Move all the objects we want for one layer into this collection using the scene hierarchy. repeat this for each of the layers we want to have in the compositor.
Once we have our collections setup, we'll also need to make the background transparent. To make the background transparent go to render properties > Film and enable transparent.
Now we can setup our view layers. Go to the top right of the window click on the add view layer button.
Make sure ViewLayer_001 is selected and now we can active and deactivate the collections we want for that layer. We'll leave View Layer the same so we can view the whole scene at once and just add a new view layer for each view layer we want.
Once we have our view layers setup navigate to the compositing workspace and enable use nodes. Go to add > search and find the alpha over node and place it in the graph. Repeat this step to create another Render Layers node.
For our first render layer node set the layer to our grease pencil layer. On the second render layer node set the layer to the objects layer. Connect the first render layers image out to the alpha overs second image in. Connect the second render layers image out to the alpha overs first image in.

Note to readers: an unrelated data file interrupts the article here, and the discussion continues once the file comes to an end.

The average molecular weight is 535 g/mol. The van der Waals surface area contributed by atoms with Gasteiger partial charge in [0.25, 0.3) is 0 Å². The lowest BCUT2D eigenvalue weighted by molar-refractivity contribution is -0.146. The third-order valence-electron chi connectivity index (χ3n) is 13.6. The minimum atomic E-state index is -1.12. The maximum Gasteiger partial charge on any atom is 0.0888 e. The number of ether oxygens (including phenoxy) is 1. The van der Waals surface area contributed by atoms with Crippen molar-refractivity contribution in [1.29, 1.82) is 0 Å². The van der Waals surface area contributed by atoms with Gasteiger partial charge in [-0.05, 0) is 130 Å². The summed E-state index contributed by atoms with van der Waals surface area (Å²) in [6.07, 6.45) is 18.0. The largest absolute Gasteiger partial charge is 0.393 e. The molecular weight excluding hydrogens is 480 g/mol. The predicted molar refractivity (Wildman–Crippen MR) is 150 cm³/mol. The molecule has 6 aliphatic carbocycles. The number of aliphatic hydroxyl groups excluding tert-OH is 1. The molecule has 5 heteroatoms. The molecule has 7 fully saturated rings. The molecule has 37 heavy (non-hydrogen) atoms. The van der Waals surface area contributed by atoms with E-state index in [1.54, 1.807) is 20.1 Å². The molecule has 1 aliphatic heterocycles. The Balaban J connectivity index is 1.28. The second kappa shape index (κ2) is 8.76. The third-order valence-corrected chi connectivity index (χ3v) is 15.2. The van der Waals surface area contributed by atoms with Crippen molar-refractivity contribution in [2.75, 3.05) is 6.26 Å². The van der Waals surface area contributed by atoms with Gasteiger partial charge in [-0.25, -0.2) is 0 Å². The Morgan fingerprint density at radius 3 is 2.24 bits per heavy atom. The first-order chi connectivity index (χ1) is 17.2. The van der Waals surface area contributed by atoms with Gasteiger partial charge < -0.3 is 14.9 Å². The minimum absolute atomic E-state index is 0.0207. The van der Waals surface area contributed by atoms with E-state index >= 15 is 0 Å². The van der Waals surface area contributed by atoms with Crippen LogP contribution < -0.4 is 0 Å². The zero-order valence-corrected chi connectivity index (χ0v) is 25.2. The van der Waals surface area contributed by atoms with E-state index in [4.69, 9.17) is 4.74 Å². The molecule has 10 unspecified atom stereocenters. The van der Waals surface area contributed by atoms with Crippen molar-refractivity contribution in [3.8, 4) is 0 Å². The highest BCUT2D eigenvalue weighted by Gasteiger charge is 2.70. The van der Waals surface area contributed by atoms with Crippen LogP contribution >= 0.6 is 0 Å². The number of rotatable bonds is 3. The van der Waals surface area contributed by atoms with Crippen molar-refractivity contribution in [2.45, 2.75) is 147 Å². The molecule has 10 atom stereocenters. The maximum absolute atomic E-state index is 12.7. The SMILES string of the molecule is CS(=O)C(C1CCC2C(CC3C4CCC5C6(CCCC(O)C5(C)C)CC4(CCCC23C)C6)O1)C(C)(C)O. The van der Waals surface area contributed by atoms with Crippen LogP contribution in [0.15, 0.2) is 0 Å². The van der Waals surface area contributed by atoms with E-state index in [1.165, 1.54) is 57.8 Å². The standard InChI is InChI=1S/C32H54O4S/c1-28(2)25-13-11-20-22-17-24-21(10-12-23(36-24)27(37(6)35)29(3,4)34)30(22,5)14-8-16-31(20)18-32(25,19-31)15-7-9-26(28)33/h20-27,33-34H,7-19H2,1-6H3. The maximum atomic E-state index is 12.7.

Finally connect the alpha over image out to the composite image in. To make sure we've got everything right we can use a view node.
To setup a viewer node go to add > search > viewer and connect the alpha over image out to the viewer image in. Press N to open the side panel and under view enable backdrop and click on fit. Now when we render the final image will be shown as the background of the compositor.
If our grease pencil layer isn't visible, we can always try flipping the alpha overs inputs until everything is ordered correctly. We can use the viewer node to help speed up this process.
With what we've gone over in this article we should be able to draw on the surface of objects. We've also gone over many of the ways we can adjust stroke placement. Finally we touched on some basic compositing we can do to combine our grease pencil objects with the objects we've drawn on.
Thank you for your time.